Friday, January 9, 2015

What its about… part 1

For the last 4-5 years, I have been actively involved in improving my art in my craft and therefore, improving the wares I sell.
And for all the years I have been going to markets, lines like “Oh I can make that”, or “Take a picture so we can try that later”… have fluttered about not only mine, but many a crafter’s ear.

Yes, we do use ideas and things we see (even subliminally). Accusing someone of “stealing” your craft idea is like accusing someone of using the English language just because you can.
But that’s not what this “series” of posts will be about.
After hearing and saying (guilty as charged), that someone’s wares are “too expensive”… I decided to give in and write a bit on the COSTS and INCOMES involved in handmade culture (or as much as I can while not being too experienced in the costs of EVERY craft).

So not only as a crafty, but hopefully as a buyer, you will see just what it is to do this, not only as a hobby but as a living… and yes, some of us (including me) have had to resort to doing this for a living.
This isn’t a HOW TO, or formula on getting started in the craft business, this is more for “why we crafties charge what we do”.

Let’s get down to brass tax…
A crafty month at Wonder Struck Inc. I will be using some costing from November, as these are still fresh in my mind and stretch into December (even though we close for part of the month).

*             Resin & Silicone – R1950
*             Chain, findings & beads (agate and glass) – R560
*             Petrol (for supplies, deliveries, post, markets) – R2100
*             Market stall rentals – R1100
Total: R5710

That’s an average cost of R190.33 per day in November (30 days)
As a freelancer, and in order to pay what needs to be paid, I NEED to earn R150 an hour over each and every single working day of a month. But as a crafter, I cannot realistically expect to carry this cost, and that of my overheads onto my items I make.
So we work on a % markup on cost.

If I had to use just some of these figures to work out what to charge excluding component cost of a necklace we would get a figure of approximately R180 (per necklace).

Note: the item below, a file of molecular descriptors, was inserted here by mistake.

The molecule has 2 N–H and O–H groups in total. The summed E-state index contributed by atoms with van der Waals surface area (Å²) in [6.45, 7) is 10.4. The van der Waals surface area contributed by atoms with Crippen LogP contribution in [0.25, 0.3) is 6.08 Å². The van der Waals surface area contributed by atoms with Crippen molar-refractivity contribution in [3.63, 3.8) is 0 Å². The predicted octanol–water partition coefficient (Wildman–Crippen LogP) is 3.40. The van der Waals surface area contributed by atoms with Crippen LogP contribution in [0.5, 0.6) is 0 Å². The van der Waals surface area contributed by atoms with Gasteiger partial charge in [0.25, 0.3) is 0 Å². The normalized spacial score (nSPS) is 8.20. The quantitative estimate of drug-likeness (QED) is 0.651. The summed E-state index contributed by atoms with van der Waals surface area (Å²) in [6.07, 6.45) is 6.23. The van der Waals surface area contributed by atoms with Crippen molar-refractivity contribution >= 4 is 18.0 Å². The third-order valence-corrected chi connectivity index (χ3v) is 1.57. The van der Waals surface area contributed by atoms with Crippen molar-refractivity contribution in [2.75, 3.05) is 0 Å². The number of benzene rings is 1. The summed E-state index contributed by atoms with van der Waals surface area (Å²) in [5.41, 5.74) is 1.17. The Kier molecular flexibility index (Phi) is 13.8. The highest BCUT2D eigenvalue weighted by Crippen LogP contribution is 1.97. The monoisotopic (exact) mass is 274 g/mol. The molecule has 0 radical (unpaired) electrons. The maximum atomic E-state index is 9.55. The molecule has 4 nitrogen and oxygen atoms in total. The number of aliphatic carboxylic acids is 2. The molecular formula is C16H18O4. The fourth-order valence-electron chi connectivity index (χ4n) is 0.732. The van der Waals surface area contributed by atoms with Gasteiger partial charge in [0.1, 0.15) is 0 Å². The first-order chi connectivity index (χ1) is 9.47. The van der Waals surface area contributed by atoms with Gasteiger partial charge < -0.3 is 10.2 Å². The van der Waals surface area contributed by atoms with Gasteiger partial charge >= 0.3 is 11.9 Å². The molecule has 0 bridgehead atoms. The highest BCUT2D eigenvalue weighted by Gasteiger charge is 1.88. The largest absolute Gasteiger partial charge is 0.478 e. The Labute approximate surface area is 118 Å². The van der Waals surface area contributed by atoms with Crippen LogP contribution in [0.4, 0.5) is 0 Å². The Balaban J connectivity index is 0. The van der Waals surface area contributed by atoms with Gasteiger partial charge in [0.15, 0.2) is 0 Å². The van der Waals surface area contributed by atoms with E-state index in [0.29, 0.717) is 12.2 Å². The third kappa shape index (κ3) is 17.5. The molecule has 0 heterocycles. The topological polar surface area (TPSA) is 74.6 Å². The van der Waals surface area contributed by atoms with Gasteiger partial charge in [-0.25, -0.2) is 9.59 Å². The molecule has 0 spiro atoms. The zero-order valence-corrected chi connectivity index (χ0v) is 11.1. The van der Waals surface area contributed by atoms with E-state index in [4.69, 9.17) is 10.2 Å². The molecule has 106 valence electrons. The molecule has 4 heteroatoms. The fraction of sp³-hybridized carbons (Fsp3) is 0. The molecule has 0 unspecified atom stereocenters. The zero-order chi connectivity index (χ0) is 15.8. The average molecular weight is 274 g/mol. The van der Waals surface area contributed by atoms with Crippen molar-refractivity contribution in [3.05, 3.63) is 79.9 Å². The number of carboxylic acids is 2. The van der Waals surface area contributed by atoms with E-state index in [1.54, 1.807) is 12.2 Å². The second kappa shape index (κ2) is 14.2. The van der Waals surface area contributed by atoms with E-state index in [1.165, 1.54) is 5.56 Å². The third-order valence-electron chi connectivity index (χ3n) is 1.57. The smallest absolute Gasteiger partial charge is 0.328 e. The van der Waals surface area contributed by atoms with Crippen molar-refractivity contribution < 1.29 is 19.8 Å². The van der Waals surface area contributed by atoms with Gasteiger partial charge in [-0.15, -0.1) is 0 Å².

This is again, not including the material cost of the necklace, this is purely the overhead cost in making it.
Would you pay over R200 for a necklace that ISN’T sterling silver or platinum or gold? … I wouldn’t. Honestly.

On one market day, a crafter EASILY spends over R350 to be there, not to mention food or drinks (even if packed from home). And that’s IF a market is charging under R200 for a stall.
Our COSTS involved at the Medieval Fayre, just for petrol and stall alone, were R850. For the day. This is not a ballpark figure, but actual costs that we incurred for petrol and stall rental. This is not including bottles of water and one meal each to keep us sustained till home time.

And this is where some of my greatest frustration comes when a market patron/buyer/shopper thinks that an item someone has HANDMADE (and most are not able to put a time on how long something makes) and spent time on and displayed hoping to pass on this piece of their day/week, onto someone else… is “too expensive”.
Admittedly, I have seen prices that HAVE been taken to the extreme, and this is probably where the debate comes in over what is TOO EXPENSIVE FOR HANDMADE or not. But to the handmade/indie artist sitting at the market, their prices are real and often very carefully considered….

These items you buy from most of us, cannot just be easily remade and are not mass produced.
Even as a resin artist, things that come out of the same mold are never always 100% the same as eachother. Colours/ridges/nicks/sanding down, all create an entirely unique piece each and every single time.
There’ve been a few pieces on some websites, discussing the possible future value of handmade items over greater mass produced items.
I’d like to research this for a future blog entry, as I see this as a very valid point. (Think about it).

For those who don’t make handmade, but appreciate and shop handmade, thank you for helping us build on the handmade culture we work so hard for. For those who have never really known or understood and go past stalls saying things are “too expensive”, I do hope that some of this gives you a bit of perspective ;)
And to crafties that don’t do this full time… I hope this gives you slightly more info to research before taking it on full time.

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